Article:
It is recommended strengthen surveillance of cases of Bird flu in mammals, because it is feared that the disease may spread to humans through pets such as dogs and cats. Two alerts were issued in the space of two days. WHO and EFSA have warned against an increase in the circulation of the bird flu virus. The WHO has expressed concern that the increase in cases of bird flu in mammals is facilitating the spread of the virus. virus to humans. EFSA, for its part, recommends strengthen the control of possible contaminations cats and dogs with bird flu in areas where the virus circulates.
Cases of poultry and wild birds infected with the bird flu virus in several regions have been identified, which go from Norway to the Mediterranean coast, between the end of April and the end of May. In addition, several mammals have also been infected around the world, including foxes, bobcats, black bears, raccoons, red foxes, sea lions, and coatis. EFSA underlines this most wild mammals affected by bird flu they are carnivores that hunt wild birds, feed on dead wild birds, or both (source 1).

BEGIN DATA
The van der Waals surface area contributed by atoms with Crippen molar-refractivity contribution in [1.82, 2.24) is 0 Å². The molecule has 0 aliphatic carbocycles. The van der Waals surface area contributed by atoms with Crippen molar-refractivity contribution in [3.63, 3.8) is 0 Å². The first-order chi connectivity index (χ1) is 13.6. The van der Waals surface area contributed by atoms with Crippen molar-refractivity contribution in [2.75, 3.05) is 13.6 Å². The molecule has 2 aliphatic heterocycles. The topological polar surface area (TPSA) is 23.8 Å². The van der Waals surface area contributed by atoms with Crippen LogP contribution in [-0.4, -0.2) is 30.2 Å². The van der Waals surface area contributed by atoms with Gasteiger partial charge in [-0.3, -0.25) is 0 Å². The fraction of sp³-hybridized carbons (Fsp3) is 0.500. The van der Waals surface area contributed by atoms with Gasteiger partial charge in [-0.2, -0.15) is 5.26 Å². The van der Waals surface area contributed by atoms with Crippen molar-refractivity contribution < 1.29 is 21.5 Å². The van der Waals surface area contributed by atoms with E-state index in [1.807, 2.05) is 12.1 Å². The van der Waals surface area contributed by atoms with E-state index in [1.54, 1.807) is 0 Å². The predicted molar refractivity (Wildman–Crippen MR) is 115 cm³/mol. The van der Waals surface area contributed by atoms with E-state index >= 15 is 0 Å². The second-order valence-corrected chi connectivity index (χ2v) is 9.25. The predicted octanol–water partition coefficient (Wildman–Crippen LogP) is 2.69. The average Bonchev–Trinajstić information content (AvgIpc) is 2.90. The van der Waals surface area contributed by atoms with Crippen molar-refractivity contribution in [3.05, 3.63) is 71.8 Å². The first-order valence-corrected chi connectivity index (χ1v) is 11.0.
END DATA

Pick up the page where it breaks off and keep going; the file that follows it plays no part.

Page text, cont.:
A risk to pets
Where he worries is here the virus seems to be spreading pets. poland, 24 domestic cats and a caracal in captivity has been tested positive for bird flu highly pathogenic (HPAI). The cats were shown respiratory and neurological symptoms, and some died. In Italy, antibodies were also detected in one cat and five dogs on a farm affected by IAHP in poultry. However, the mode of transmission remains unknown and no cat-to-cat or cat-to-human transmission has been demonstrated to date, according to the EFSA.
The WHO warns against the possibilityan adaptation of the virus to humans, as avian influenza viruses normally spread among birds, but the increasing number of cases in mammals raises concerns about the possible ease of infection of humans. WHO, FAO and OIE are also concerned that some mammals may become infected « mixing tanks » for influenza viruseswhich could lead to theemergence of new viruses that are even more dangerous for animals and humans.